• Bayes - The Reverend Thomas Bayes came up with this interesting approach to statistical analysis in the 1700s. I first started creating Bayesian statistical methods and algorithms for predicting reliability and risk associated with solid propellant rockets. You'll find good articles using Bayes as a search term in Google. A bit denser article can be found at http://www.scholarpedia.org/article/Bayesian_statistics And some interesting research using Bayes can be found at: Andrew Gelman's Blog. You're likely familiar with one common Bayesian algorithm, naïve Bayes, which is used by most anti-spam email programs. Other forms are objective Bayes with non-informative priors and the original Subjective Bayes. I have an old aerospace joke about the Rand Corporation's Delphi method, based on subjective Bayes :-) I created my own methodology, and don't really care for naïve Bayes nor non-informative priors.
  • Sentiment Analysis - which is one of Seth Grimes' current areas of research
  • Decision Support Systems - in addition to searching on Google, you might find my recent OSS DSS Study Guide of interest

Let me know if I missed your favorite search term for data management & analytics.

Data Artisan Smith or Scientist

Over the past few months, a debate has been proceeding on whether or not a new discipline, a new career path, is emerging from the tsunami of data bearing down on us. The need for a new type of Renaissance [Wo]Man to deal with the Big Data onslaught. To whit, Data Science.

I'm writing about this now, because last night, at an every-three-week get together devoted to cask beer and data analysis, the topic came up. [Yes, every-THREE-weeks - a month is too long to go without cask beer fueled discussions of Rstats, BigData, Streaming SQL, BI and more.] The statisticians in the group, including myself, strongly disagreed with the way the term is being used; the software/database types were either in favor or ambivalent. We all agreed that a new, interdisciplinary approach to Big Data is needed. Oh, and I'll stay on topic here, and not get into another debate as to the definition of "Big Data". &#59;)

This lively conversation reinforced my desire to write about Data Science that swelled up in me after reading "What is Data Science?" by Mike Loukides published on O'Reilly Radar, and a subsequent discussion on Twitter held the following weekend, concerning data analytics.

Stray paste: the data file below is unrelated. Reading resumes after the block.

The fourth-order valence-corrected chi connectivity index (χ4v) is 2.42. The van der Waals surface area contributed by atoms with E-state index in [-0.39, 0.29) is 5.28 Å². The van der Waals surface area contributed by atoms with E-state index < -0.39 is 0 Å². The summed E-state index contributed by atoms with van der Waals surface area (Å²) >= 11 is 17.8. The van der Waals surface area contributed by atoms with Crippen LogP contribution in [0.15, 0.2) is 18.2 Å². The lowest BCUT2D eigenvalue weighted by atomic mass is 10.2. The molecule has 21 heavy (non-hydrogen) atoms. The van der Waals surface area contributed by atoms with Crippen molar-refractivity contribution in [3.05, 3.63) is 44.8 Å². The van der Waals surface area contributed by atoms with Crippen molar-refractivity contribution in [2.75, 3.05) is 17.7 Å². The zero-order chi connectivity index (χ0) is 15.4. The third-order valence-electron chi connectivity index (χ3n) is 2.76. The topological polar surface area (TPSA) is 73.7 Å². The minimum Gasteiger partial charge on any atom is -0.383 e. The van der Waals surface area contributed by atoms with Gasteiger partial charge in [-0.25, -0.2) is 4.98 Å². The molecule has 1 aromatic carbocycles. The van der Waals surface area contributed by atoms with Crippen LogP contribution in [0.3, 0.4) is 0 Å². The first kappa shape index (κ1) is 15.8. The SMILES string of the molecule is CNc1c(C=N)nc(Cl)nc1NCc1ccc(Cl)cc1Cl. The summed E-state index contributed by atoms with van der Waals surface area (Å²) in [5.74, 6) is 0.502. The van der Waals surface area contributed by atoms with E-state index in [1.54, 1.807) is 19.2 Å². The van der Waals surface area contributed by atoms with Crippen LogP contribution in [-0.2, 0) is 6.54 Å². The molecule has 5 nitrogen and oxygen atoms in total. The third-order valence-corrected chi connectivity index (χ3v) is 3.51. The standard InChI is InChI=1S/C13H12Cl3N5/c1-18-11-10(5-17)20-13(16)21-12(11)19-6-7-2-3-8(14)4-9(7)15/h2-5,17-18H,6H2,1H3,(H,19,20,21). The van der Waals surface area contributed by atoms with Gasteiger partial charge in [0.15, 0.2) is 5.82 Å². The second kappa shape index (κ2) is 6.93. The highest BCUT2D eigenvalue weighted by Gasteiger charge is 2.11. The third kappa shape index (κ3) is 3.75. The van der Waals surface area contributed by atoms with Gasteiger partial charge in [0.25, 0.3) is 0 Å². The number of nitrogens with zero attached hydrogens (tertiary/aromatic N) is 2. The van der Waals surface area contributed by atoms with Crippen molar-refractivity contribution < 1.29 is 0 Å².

The term "Data Science" isn't new, but it is taking on new meanings. The Journal of Data Science published JDS volume 1, issue 1 in January of 2003. The Scope of the JDS is very clearly related to applied statistics

By "Data Science", we mean almost everything that has something to do with data: Collecting, analyzing, modeling...... yet the most important part is its applications --- all sorts of applications. This journal is devoted to applications of statistical methods at large.
-- About JDS, Scope, First Paragraph

There is also the CODATA Data Science Journal, which appears to have last been updated in August of 2007, and currently has no content, other than its self-description as

The Data Science Journal is a peer-reviewed electronic journal publishing papers on the management of data and databases in Science and Technology.

I think that two definitions can be derived from these two journals.

  1. Data Science is systematic study, through observation and experiment, of the collection, modeling, analysis, visualization, dissemination, and application of data.
  2. Data Science is the use of data and database technology within physical and natural sciences and engineering.

I can agree with the first, especially with the JDS Scope clearly stating that Data Science is applied statistics.

The New Oxford American Dictionary, on which the Apple Dictionary program is based, defines science as a noun

the intellectual and practical activity encompassing the systematic study of the structure and behaviour of the physical and natural world through observations and experiments.

And a similar definition of science can be found on Dictionary.com.

In many ways, I like Mike Loukides' article "What is Data Science?" in how it highlights the need for this new discipline. I just don't like what he describes to be the new definition of "data science". Indeed, I very much disagree with this statement from the article.

Using data effectively requires something different from traditional statistics, where actuaries in business suits perform arcane but fairly well-defined kinds of analysis. What differentiates data science from statistics is that data science is a holistic approach. We're increasingly finding data in the wild, and data scientists are involved with gathering data, massaging it into a tractable form, making it tell its story, and presenting that story to others.